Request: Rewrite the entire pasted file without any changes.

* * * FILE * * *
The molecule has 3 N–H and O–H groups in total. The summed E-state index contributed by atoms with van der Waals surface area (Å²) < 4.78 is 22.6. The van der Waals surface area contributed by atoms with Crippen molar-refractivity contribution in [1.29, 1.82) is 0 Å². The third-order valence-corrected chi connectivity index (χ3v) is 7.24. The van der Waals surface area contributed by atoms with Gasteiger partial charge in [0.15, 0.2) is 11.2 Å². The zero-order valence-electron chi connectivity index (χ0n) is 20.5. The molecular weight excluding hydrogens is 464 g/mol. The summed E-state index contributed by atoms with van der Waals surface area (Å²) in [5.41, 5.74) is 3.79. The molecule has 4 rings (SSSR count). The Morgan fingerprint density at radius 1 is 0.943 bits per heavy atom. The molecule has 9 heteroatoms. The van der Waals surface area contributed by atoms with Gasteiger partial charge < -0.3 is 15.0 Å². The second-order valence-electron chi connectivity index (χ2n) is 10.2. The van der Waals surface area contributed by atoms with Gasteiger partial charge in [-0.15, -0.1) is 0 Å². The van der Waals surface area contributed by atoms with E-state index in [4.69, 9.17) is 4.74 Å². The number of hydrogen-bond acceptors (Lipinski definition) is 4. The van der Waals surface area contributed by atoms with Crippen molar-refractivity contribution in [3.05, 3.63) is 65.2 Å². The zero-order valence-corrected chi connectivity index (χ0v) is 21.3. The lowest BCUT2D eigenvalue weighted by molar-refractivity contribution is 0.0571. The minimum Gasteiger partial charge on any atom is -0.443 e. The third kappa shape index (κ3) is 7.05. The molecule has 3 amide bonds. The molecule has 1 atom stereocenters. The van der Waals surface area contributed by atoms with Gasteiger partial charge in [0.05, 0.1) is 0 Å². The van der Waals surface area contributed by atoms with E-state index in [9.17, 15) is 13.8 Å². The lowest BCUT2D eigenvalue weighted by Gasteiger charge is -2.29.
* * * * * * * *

The molecule has 3 N–H and O–H groups in total. The summed E-state index contributed by atoms with van der Waals surface area (Å²) < 4.78 is 22.6. The van der Waals surface area contributed by atoms with Crippen molar-refractivity contribution in [1.29, 1.82) is 0 Å². The third-order valence-corrected chi connectivity index (χ3v) is 7.24. The van der Waals surface area contributed by atoms with Gasteiger partial charge in [0.15, 0.2) is 11.2 Å². The zero-order valence-electron chi connectivity index (χ0n) is 20.5. The molecular weight excluding hydrogens is 464 g/mol. The summed E-state index contributed by atoms with van der Waals surface area (Å²) in [5.41, 5.74) is 3.79. The molecule has 4 rings (SSSR count). The Morgan fingerprint density at radius 1 is 0.943 bits per heavy atom. The molecule has 9 heteroatoms. The van der Waals surface area contributed by atoms with Gasteiger partial charge < -0.3 is 15.0 Å². The second-order valence-electron chi connectivity index (χ2n) is 10.2. The van der Waals surface area contributed by atoms with Gasteiger partial charge in [-0.15, -0.1) is 0 Å². The van der Waals surface area contributed by atoms with E-state index in [4.69, 9.17) is 4.74 Å². The number of hydrogen-bond acceptors (Lipinski definition) is 4. The van der Waals surface area contributed by atoms with Crippen molar-refractivity contribution in [3.05, 3.63) is 65.2 Å². The zero-order valence-corrected chi connectivity index (χ0v) is 21.3. The lowest BCUT2D eigenvalue weighted by molar-refractivity contribution is 0.0571. The minimum Gasteiger partial charge on any atom is -0.443 e. The third kappa shape index (κ3) is 7.05. The molecule has 3 amide bonds. The molecule has 1 atom stereocenters. The van der Waals surface area contributed by atoms with Gasteiger partial charge in [0.05, 0.1) is 0 Å². The van der Waals surface area contributed by atoms with E-state index in [9.17, 15) is 13.8 Å². The lowest BCUT2D eigenvalue weighted by Gasteiger charge is -2.29.